Eating Addiction

Foods are composed of nutrients, fiber, and a library of compounds. Taste, color and odor molecules are wrapped inside a plant’s cells. These physical characteristics are determined by the chemical library found in the whole plant.

These plant compounds or ligands, interact with sensory receptors to initiate an activity. These olfactory, ocular  and gustatory stimuli are then interpreted by the brain to produce the sensations of smell, sight and taste.

Eating addictions are not very different from drug addiction. They operate on the same receptor-ligand binding phenomenon that drugs, hormones and neurotransmitters do. Exercise is another type of addiction, a healthy addiction

Fast-food restaurants, comfort snacks and prepared food capitalize on food addiction by serving and providing food that is high in fat, a substance that is very addictive to the palate.

The signals are sent from the taste buds in the mouth to be interpreted by the hypothalamus where they are monitored, computed and evaluated via a series of interactions between neuropeptides, hormones and neurotransmitters.

Leptin, orexin, neuropeptide Y, ghrelin, serotonin and dopamine bind to a number of receptors involved in energy regulation, satiety and pleasure. These bindings occur in the Ventral Tegmental area (VTA) of the brain. The VTA responds to fat food and other addictive substances by producing more receptors, thus increasing the potential of addiction.

Leptin for example, binds to neurons in the brain involved with energy regulation thereby shutting down the urge to eat. Despite the sufficient production of leptin, obese people continue to eat.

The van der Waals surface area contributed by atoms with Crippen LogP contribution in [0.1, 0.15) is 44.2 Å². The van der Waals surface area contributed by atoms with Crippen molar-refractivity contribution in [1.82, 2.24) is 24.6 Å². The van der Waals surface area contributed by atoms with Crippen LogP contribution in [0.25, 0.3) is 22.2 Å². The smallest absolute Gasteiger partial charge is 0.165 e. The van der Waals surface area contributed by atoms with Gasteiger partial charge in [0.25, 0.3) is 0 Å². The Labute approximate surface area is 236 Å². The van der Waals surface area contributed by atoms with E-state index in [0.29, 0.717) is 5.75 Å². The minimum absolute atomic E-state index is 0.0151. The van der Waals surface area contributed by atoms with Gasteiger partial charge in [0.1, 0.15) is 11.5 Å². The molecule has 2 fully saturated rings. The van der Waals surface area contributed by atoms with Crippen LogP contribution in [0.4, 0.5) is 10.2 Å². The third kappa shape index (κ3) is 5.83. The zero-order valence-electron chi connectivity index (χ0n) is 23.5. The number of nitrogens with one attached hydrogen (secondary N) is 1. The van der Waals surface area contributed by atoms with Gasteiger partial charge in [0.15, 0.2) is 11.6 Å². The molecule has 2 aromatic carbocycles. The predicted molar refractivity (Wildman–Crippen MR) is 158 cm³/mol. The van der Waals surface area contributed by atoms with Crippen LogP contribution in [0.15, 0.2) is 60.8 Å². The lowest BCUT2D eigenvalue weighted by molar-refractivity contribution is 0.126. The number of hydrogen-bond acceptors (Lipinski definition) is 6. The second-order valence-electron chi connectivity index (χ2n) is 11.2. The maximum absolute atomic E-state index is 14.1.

The reason they overeat is similar to why adult onset or Type II (nutritional) diabetics fail to metabolize glucose even though they secrete an adequate amount of insulin.

Obese diabetics produce resisten, another peptide produced by fat cells. Resistin reduces the sensitivity to insulin, causing cells to become resistant to the hormone. In both instances, the receptor no longer recognizes and responds to its proper ligand (leptin and insulin) because its active site has been occupied by an alternative ligand.  In the case of leptin, the alternative ligand is one of a series of neuropeptides.

Orexin, named after the Greek word for appetite, are hunger-stimulating neuropeptides, produced in the hypothalamus. Orexin binds to G-protein coupled receptors setting off a series of events that produce an increase in appetite. Orexin opposes the action of leptin.

 

Over production of orexin induces overeating and sleepiness.

Neuropeptide Y is a neurotransmitter in the hypothalamus, involved with energy regulation. Neuropeptide Y increases the urge to eat and the avoidance of physical activity. High levels of this peptide is correlated with increased food intake and decreased expenditure of energy. Stress, high fat, and high sugar levels stimulate the release of neuropeptide Y.

Neuropeptide Y opposes the actions of leptin. Both in the satiety neurons in the hypothalamus and on sites where leptin causes the repression of appetite. This explains the experience of the obese who fail to stop eating despite adequate amounts of leptin.

 

Overproduction of Neuropeptide Y is linked to obesity.

Repression of Neuropeptide Y may lead to weight loss.

 

Both orexin and Neuropeptide Y stimulates appetite and produces an urge to eat. Leptin on the other hand, prevents the synthesis of Neuropeptide Y.